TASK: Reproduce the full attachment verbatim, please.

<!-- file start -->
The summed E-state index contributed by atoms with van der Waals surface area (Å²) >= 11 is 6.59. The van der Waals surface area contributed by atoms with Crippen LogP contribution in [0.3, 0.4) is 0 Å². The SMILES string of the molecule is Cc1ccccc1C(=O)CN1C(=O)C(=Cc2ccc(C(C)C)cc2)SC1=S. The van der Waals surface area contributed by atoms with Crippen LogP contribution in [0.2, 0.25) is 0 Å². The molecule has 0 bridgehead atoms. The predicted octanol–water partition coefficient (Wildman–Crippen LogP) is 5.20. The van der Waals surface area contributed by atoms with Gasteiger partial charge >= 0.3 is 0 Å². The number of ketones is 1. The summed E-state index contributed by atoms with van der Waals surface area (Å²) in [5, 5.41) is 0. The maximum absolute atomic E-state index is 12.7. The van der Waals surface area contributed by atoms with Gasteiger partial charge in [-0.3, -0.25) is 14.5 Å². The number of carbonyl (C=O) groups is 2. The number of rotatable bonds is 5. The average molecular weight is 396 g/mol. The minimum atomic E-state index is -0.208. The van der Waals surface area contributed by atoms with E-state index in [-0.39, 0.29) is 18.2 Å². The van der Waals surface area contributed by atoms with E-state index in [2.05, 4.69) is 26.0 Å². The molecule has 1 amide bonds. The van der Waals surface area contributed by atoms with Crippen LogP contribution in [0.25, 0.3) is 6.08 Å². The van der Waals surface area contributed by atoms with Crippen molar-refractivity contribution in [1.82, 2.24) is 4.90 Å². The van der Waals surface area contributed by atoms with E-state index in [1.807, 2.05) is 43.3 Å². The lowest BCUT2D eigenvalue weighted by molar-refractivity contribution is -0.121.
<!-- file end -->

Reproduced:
The summed E-state index contributed by atoms with van der Waals surface area (Å²) >= 11 is 6.59. The van der Waals surface area contributed by atoms with Crippen LogP contribution in [0.3, 0.4) is 0 Å². The SMILES string of the molecule is Cc1ccccc1C(=O)CN1C(=O)C(=Cc2ccc(C(C)C)cc2)SC1=S. The van der Waals surface area contributed by atoms with Crippen LogP contribution in [0.2, 0.25) is 0 Å². The molecule has 0 bridgehead atoms. The predicted octanol–water partition coefficient (Wildman–Crippen LogP) is 5.20. The van der Waals surface area contributed by atoms with Gasteiger partial charge >= 0.3 is 0 Å². The number of ketones is 1. The summed E-state index contributed by atoms with van der Waals surface area (Å²) in [5, 5.41) is 0. The maximum absolute atomic E-state index is 12.7. The van der Waals surface area contributed by atoms with Gasteiger partial charge in [-0.3, -0.25) is 14.5 Å². The number of carbonyl (C=O) groups is 2. The number of rotatable bonds is 5. The average molecular weight is 396 g/mol. The minimum atomic E-state index is -0.208. The van der Waals surface area contributed by atoms with E-state index in [-0.39, 0.29) is 18.2 Å². The van der Waals surface area contributed by atoms with E-state index in [2.05, 4.69) is 26.0 Å². The molecule has 1 amide bonds. The van der Waals surface area contributed by atoms with Crippen LogP contribution in [0.25, 0.3) is 6.08 Å². The van der Waals surface area contributed by atoms with Crippen molar-refractivity contribution in [1.82, 2.24) is 4.90 Å². The van der Waals surface area contributed by atoms with E-state index in [1.807, 2.05) is 43.3 Å². The lowest BCUT2D eigenvalue weighted by molar-refractivity contribution is -0.121.